Adding greenery to vacant lots is good for neighborhood’s mental health

from phsonline.org

The City of Philadelphia has been planting grass and trees in vacant lots, and the results are extraordinary.

A research team measured depression symptoms 18 months before the “greening” and 18 months after and found a 41.5 percent drop for the people living within a quarter mile of a new green space. For people living below the poverty  line, symptoms decreased an incredible 68 percent. There was no change for people whose nearby vacant lots received no intervention.

Here’s what the study’s lead author said:

“Dilapidated and vacant spaces are factors that put residents at an increased risk of depression and stress, and may explain why socioeconomic disparities in mental illness persist. What these new data show us is that making structural changes, like greening lots, has a positive impact on the health of those living in these neighborhoods. And that it can be achieved in a cost-effective and scalable way – not only in Philadelphia but in other cities with the same harmful environmental surroundings.”

The city says the lots cost between $1,000 to $1,300 to “clean and green” and $150 a year to maintain. Gun violence also dropped 29 percent near the green spaces.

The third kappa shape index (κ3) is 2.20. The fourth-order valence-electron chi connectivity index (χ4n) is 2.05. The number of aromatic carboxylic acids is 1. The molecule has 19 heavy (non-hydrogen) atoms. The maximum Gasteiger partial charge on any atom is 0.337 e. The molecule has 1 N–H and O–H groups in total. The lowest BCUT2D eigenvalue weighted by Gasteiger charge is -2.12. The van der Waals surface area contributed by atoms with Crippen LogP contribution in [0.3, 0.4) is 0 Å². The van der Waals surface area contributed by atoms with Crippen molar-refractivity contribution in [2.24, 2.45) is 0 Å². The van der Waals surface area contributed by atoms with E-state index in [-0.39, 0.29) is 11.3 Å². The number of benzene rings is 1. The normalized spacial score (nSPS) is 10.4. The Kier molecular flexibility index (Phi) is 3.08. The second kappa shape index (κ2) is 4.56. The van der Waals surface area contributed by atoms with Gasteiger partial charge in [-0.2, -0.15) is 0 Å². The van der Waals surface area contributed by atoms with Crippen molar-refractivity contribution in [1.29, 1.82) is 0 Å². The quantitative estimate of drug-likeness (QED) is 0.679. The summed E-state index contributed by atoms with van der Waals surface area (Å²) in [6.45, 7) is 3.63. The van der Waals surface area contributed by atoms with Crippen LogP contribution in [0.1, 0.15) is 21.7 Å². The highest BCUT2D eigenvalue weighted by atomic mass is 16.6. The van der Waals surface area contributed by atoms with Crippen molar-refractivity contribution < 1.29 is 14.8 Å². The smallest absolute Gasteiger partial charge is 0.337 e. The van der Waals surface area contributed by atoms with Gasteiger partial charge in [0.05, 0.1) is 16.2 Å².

We’ve said it before: Nature is so good for mental health. I love that Philadelphia is doing this simple thing for their citizens and that they’re seeing such amazing results. I hope the idea will take root and spread!

Read more about the study here and more about the greening program here.

Satu Woodland is owner and clinician of Mental Health Solutions, an integrative mental health practice located at Bown Crossing in Boise, Idaho. If you would like to discuss the information in this blog further with her, please call 208-918-0958. She sees adolescents and adults. Information in this blog is not intended as medical advice. Please consult your health care provider about decisions regarding your health.

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